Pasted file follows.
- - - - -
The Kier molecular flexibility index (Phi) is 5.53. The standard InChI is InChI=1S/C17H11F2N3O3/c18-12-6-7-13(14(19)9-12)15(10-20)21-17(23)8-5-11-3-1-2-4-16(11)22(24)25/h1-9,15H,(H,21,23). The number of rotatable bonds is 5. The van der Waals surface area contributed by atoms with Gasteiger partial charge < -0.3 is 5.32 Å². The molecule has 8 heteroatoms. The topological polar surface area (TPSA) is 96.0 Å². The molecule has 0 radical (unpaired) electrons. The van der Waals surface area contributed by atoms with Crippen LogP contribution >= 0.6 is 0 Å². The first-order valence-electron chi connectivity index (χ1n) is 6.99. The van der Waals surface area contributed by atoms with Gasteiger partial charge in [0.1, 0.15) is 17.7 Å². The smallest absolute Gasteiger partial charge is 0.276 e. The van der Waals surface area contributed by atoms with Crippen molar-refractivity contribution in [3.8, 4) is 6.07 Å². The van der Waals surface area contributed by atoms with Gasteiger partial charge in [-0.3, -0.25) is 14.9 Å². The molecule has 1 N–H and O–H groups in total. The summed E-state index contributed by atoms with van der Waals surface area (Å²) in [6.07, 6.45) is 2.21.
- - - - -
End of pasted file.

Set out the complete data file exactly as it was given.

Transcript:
The Kier molecular flexibility index (Phi) is 5.53. The standard InChI is InChI=1S/C17H11F2N3O3/c18-12-6-7-13(14(19)9-12)15(10-20)21-17(23)8-5-11-3-1-2-4-16(11)22(24)25/h1-9,15H,(H,21,23). The number of rotatable bonds is 5. The van der Waals surface area contributed by atoms with Gasteiger partial charge < -0.3 is 5.32 Å². The molecule has 8 heteroatoms. The topological polar surface area (TPSA) is 96.0 Å². The molecule has 0 radical (unpaired) electrons. The van der Waals surface area contributed by atoms with Crippen LogP contribution >= 0.6 is 0 Å². The first-order valence-electron chi connectivity index (χ1n) is 6.99. The van der Waals surface area contributed by atoms with Gasteiger partial charge in [0.1, 0.15) is 17.7 Å². The smallest absolute Gasteiger partial charge is 0.276 e. The van der Waals surface area contributed by atoms with Crippen molar-refractivity contribution in [3.8, 4) is 6.07 Å². The van der Waals surface area contributed by atoms with Gasteiger partial charge in [-0.3, -0.25) is 14.9 Å². The molecule has 1 N–H and O–H groups in total. The summed E-state index contributed by atoms with van der Waals surface area (Å²) in [6.07, 6.45) is 2.21.